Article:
troubled, puzzled. The e is likewise always sunk in heaven, even, given: yet as such words are liable to pass sometimes for one syllable, sometimes for two, they are marked heave'n eve'n, &c., in the former case, and have no mark in the latter.
pardoned, which do not quite reduce the rhythm to prose. Such a change may be traced in the ear of Shakspeare himself:-in plays of his earlier writing-for instance, Richard the Second, -the rhythm is comparatively strict: in those he composed later in life,-for instance, Henry the Eighth, the rhythm is free.
As to the length of the lines, many are intentionally short of the standard; eight syllables, six, four, or even two,— nay, a word of one syllable being only part of a foot,—may be introductory to a perfect verse. But if a line is intended to be perfect to the ear in number of syllables, it is for the reader, when it is redundant or deficient to the eye, so to manage the rhythm as to fulfil the intention of the poet; and to accomplish this without any perceptible deviation from the customary way of pronouncing the words.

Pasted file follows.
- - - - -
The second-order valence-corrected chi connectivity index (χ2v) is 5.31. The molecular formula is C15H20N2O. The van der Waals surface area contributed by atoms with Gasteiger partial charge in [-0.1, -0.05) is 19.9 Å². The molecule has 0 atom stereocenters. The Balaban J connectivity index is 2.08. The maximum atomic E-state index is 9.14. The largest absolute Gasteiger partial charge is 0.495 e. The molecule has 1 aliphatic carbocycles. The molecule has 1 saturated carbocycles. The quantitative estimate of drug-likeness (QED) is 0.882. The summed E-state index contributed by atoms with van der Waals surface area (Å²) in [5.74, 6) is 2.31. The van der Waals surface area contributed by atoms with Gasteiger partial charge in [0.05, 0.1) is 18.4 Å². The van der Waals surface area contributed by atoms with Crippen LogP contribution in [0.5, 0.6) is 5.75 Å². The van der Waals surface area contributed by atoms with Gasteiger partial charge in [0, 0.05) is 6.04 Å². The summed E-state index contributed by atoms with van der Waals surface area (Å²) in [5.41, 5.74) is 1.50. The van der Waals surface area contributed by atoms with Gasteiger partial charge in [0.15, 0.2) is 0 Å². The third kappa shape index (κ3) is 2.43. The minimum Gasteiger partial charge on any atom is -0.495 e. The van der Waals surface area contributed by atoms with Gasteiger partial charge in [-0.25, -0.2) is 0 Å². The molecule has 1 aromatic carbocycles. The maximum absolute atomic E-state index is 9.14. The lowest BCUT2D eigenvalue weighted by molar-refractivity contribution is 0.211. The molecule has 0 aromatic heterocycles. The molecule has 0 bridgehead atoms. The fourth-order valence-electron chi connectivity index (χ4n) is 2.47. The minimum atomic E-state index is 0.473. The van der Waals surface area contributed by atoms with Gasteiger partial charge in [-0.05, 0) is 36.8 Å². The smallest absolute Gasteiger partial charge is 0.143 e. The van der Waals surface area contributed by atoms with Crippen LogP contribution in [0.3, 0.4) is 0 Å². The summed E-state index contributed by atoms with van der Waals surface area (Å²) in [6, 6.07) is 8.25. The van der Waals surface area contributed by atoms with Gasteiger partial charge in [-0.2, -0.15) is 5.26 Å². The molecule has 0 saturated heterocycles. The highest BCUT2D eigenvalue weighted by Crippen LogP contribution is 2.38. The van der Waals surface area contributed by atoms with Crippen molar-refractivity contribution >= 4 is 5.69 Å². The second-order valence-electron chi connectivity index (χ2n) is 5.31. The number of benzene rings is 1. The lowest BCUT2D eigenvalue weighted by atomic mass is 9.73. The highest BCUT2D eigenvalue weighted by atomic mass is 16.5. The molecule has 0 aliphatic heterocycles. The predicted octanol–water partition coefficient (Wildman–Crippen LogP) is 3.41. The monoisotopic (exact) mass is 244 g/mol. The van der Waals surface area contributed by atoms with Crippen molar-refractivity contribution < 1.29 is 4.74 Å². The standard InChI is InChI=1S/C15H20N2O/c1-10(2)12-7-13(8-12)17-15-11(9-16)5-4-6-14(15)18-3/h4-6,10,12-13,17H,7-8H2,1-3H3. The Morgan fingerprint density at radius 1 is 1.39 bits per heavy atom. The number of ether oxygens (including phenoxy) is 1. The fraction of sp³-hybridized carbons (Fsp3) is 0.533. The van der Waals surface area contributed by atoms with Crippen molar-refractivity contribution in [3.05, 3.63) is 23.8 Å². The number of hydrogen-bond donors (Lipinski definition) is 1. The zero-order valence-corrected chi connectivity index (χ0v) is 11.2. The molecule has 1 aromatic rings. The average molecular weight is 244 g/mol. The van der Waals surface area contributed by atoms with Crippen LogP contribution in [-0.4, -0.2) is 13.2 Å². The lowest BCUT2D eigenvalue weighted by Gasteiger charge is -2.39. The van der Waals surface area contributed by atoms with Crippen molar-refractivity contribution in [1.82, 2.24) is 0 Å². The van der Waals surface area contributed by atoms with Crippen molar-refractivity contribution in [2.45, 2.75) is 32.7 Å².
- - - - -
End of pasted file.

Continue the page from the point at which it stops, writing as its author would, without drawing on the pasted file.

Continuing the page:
It is proper first to say, that the ten syllables which complete the line, are always to be estimated independently of the double or treble endings that are constantly occurring in our dramatic verse: for instance :
You three, I do remember, are commissioners.
Or past, or not arriv'd to, pith and púissance.
Lay down your weapons, get you to your cottages.
In each of these examples there are twelve syllables; but the two syllables above the number do not count, being felt simply as a double rebound of the force which marks the tenth syllable. On the other hand, if the tenth syllable should be naturally under slack force, the feelings give it full force, provided the previous syllable be slack: for